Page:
The other weekend is all a bit of a mystery to me from Friday morning onwards – at one point I thought I was in a storage closet except that among the clutter were a couple of beds. Oh this is where people go to die I thought before I drifted off.
Nearly a fortnight later I am lying down unable to get out of bed. It amazing how quickly you lose muscle tone and what difference fat legs make. I was weighed the other day and was almost 10kg heavier than normal. All liquid in my legs and elsewhere I think. This meant that I am very restricted on where I can put my legs etc. Then when I try to stand up I need the help of two physios or nurses and a frame or rotastand which I can hang on to to get from bed to chair or back. I shall have another go later but at least I’m not in the broom cupboard.
I had been finding it more difficult to sit or stand for long but at least managed to get down to the Scout Hut to see it renamed after Richard Sherman who was the driving force behind fundraising and building the much used facility.
Meanwhile one of my legs had turned into a balloon so off to the Urgent Care Centre. Was it a DVT? Blood taken and heparin given. Next morning there was a lot of blood in my pee (or vice versa) so I managed to get a scan that day which showed no DVT. However there was concern about what might happening elsewhere so a CT scan was arranged. The good thing here was that it was combined with the one requested by my oncologist so I was able to bring that forward a week.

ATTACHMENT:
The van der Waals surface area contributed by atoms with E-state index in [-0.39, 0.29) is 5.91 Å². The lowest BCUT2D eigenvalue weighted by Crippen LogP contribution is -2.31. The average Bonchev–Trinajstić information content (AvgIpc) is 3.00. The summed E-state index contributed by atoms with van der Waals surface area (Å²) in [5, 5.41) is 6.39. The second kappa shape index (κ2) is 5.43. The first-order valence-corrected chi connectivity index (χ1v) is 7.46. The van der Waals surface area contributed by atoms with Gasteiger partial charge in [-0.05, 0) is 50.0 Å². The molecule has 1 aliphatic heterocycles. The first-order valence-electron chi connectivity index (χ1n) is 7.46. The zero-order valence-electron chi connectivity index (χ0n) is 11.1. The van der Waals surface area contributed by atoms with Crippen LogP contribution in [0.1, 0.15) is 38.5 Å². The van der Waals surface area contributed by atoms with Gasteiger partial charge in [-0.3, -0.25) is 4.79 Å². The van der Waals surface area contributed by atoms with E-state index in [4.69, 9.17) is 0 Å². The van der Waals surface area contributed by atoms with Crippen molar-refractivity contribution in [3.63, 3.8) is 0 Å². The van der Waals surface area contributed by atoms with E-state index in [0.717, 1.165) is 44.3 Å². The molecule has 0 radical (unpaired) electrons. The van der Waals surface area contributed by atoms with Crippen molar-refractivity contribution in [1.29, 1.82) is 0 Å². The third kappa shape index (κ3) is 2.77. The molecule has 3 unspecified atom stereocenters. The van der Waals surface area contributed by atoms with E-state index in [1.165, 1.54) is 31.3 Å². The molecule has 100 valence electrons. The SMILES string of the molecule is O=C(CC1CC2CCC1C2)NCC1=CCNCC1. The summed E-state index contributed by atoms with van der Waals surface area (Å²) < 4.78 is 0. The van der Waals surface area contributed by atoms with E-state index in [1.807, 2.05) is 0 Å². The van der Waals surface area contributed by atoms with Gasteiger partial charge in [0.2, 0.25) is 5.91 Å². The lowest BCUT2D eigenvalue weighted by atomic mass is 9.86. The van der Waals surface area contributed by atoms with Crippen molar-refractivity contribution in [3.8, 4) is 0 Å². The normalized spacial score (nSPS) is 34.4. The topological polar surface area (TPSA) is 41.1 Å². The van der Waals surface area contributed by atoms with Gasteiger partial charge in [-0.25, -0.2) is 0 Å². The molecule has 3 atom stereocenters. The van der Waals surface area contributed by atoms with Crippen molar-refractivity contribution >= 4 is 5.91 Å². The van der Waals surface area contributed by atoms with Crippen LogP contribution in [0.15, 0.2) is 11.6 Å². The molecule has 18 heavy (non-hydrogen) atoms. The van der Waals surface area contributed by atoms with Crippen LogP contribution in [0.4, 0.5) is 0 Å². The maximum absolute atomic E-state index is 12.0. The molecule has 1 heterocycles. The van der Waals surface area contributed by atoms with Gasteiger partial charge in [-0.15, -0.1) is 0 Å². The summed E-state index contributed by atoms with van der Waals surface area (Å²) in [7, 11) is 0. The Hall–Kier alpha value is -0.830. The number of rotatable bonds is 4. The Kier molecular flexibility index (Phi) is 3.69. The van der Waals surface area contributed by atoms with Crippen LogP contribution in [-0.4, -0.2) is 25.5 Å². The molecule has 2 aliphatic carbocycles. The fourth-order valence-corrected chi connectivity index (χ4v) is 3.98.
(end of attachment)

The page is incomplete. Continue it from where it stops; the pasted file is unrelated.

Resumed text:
Continue reading “Flying ghost monkeys”
Having been batted back to oncology from urology I fortunately had scheduled review imminent. I told my oncologist about the traumas of the past six months. He was of course aware of my raised PSA. He is a man with a calm and reassuring manner and a voice to match. As expected he added another tablet (bicalutamide) to my list and proposed a two scans so that he can get a better idea of what is happening. The first was a bone scan which I had last week. As before I went in to hospital for an injection of a radioactive tracer then home to drink plenty and let it do its work (gathering in hotspots in the bones). Three hours later it was back for the scan itself. Continue reading “Mildly Radioactive (Again)”
I left you in the Urology ward waiting over the weekend for an ultrasound scan (KUB – kidneys, ureter and bladder). Saturday came and went with an extraordinary rugby match – England 31-0 up after 31 minutes, Scotland then leading 38-31 at full time and England nicking a draw in the dying seconds. Sunday I should have been having another TWOC (Trial WithOut Catheter) but this was postponed. Had my last meal at midnight in case I needed to go down for surgery after the ultrasound. Continue reading “Urology to oncology”
If you confuse your TWOC and your TURP are you a twurp? When I wrote about my first ever stay in hospital (for a TURP) I was expecting to return a couple of weeks later for another TWOC. Things didn’t quite work out like that. It has become time to introduce you to some new words – acute pyelonephritis, hydroureter, hydronephrosis and pseudomonas – and I might even tell you what they mean. Continue reading “Another visit to A&E”
In my last post I left you hanging – I had just been returned to the ward. Had the TURP worked? Would I sleep? Would I be discharged on Saturday? Would I be able to pee? Would I be able to not pee? I was obviously hoping for a good string of ‘yeses’. Continue reading “Post-TURP, not out of the woods yet”